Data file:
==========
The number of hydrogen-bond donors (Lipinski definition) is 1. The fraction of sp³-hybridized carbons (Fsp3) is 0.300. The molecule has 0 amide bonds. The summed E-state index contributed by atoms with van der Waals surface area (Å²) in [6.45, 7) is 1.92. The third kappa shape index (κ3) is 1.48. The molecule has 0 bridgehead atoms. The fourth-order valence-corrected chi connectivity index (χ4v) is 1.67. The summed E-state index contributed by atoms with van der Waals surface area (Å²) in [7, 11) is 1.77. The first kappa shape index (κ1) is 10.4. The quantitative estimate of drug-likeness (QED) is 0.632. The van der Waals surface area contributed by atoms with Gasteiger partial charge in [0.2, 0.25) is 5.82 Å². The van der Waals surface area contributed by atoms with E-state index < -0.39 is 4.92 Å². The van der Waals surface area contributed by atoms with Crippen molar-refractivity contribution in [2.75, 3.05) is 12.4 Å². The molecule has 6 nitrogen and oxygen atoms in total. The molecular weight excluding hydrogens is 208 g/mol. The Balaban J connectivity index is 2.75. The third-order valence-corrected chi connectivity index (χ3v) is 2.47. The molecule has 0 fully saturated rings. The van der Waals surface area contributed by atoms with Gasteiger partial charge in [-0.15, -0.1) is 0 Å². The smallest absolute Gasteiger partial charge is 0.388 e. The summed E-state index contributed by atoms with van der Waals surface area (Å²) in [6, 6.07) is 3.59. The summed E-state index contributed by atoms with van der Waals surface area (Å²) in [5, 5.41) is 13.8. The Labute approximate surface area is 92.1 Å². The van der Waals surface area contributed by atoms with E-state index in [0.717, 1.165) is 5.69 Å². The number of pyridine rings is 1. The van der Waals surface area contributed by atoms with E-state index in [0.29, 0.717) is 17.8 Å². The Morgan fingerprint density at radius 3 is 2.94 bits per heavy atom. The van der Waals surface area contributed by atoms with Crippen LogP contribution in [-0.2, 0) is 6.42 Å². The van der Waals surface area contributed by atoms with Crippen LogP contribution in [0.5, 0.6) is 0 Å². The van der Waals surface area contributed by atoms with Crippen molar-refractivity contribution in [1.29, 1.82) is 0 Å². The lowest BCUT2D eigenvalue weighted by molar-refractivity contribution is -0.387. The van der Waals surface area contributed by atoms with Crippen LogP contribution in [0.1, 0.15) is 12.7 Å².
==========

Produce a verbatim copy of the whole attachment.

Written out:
The number of hydrogen-bond donors (Lipinski definition) is 1. The fraction of sp³-hybridized carbons (Fsp3) is 0.300. The molecule has 0 amide bonds. The summed E-state index contributed by atoms with van der Waals surface area (Å²) in [6.45, 7) is 1.92. The third kappa shape index (κ3) is 1.48. The molecule has 0 bridgehead atoms. The fourth-order valence-corrected chi connectivity index (χ4v) is 1.67. The summed E-state index contributed by atoms with van der Waals surface area (Å²) in [7, 11) is 1.77. The first kappa shape index (κ1) is 10.4. The quantitative estimate of drug-likeness (QED) is 0.632. The van der Waals surface area contributed by atoms with Gasteiger partial charge in [0.2, 0.25) is 5.82 Å². The van der Waals surface area contributed by atoms with E-state index < -0.39 is 4.92 Å². The van der Waals surface area contributed by atoms with Crippen molar-refractivity contribution in [2.75, 3.05) is 12.4 Å². The molecule has 6 nitrogen and oxygen atoms in total. The molecular weight excluding hydrogens is 208 g/mol. The Balaban J connectivity index is 2.75. The third-order valence-corrected chi connectivity index (χ3v) is 2.47. The molecule has 0 fully saturated rings. The van der Waals surface area contributed by atoms with Gasteiger partial charge in [-0.15, -0.1) is 0 Å². The smallest absolute Gasteiger partial charge is 0.388 e. The summed E-state index contributed by atoms with van der Waals surface area (Å²) in [6, 6.07) is 3.59. The summed E-state index contributed by atoms with van der Waals surface area (Å²) in [5, 5.41) is 13.8. The Labute approximate surface area is 92.1 Å². The van der Waals surface area contributed by atoms with E-state index in [0.717, 1.165) is 5.69 Å². The number of pyridine rings is 1. The van der Waals surface area contributed by atoms with E-state index in [0.29, 0.717) is 17.8 Å². The Morgan fingerprint density at radius 3 is 2.94 bits per heavy atom. The van der Waals surface area contributed by atoms with Crippen LogP contribution in [-0.2, 0) is 6.42 Å². The van der Waals surface area contributed by atoms with Crippen LogP contribution in [0.5, 0.6) is 0 Å². The van der Waals surface area contributed by atoms with Crippen molar-refractivity contribution in [1.29, 1.82) is 0 Å². The lowest BCUT2D eigenvalue weighted by molar-refractivity contribution is -0.387. The van der Waals surface area contributed by atoms with Crippen LogP contribution in [0.1, 0.15) is 12.7 Å².